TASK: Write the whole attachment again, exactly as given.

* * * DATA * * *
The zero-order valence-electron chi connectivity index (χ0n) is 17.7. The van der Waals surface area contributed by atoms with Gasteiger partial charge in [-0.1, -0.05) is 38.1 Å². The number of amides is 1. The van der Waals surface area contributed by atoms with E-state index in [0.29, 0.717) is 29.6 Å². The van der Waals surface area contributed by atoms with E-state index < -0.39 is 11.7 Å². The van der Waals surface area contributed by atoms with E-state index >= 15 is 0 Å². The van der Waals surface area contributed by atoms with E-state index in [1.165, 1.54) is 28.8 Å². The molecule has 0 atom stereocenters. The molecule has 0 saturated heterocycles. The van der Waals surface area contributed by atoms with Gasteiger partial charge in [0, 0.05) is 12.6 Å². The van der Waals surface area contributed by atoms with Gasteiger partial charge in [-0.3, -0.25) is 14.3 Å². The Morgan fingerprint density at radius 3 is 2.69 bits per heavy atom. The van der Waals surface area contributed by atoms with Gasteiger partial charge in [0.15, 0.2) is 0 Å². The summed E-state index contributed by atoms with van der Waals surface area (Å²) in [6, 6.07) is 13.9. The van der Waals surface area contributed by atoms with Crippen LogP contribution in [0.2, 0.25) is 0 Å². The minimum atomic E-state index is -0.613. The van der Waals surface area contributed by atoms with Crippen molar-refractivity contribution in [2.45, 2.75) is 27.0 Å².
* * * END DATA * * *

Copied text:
The zero-order valence-electron chi connectivity index (χ0n) is 17.7. The van der Waals surface area contributed by atoms with Gasteiger partial charge in [-0.1, -0.05) is 38.1 Å². The number of amides is 1. The van der Waals surface area contributed by atoms with E-state index in [0.29, 0.717) is 29.6 Å². The van der Waals surface area contributed by atoms with E-state index < -0.39 is 11.7 Å². The van der Waals surface area contributed by atoms with E-state index >= 15 is 0 Å². The van der Waals surface area contributed by atoms with E-state index in [1.165, 1.54) is 28.8 Å². The molecule has 0 atom stereocenters. The molecule has 0 saturated heterocycles. The van der Waals surface area contributed by atoms with Gasteiger partial charge in [0, 0.05) is 12.6 Å². The van der Waals surface area contributed by atoms with Gasteiger partial charge in [-0.3, -0.25) is 14.3 Å². The Morgan fingerprint density at radius 3 is 2.69 bits per heavy atom. The van der Waals surface area contributed by atoms with Gasteiger partial charge in [0.15, 0.2) is 0 Å². The summed E-state index contributed by atoms with van der Waals surface area (Å²) in [6, 6.07) is 13.9. The van der Waals surface area contributed by atoms with Crippen LogP contribution in [0.2, 0.25) is 0 Å². The minimum atomic E-state index is -0.613. The van der Waals surface area contributed by atoms with Crippen molar-refractivity contribution in [2.45, 2.75) is 27.0 Å².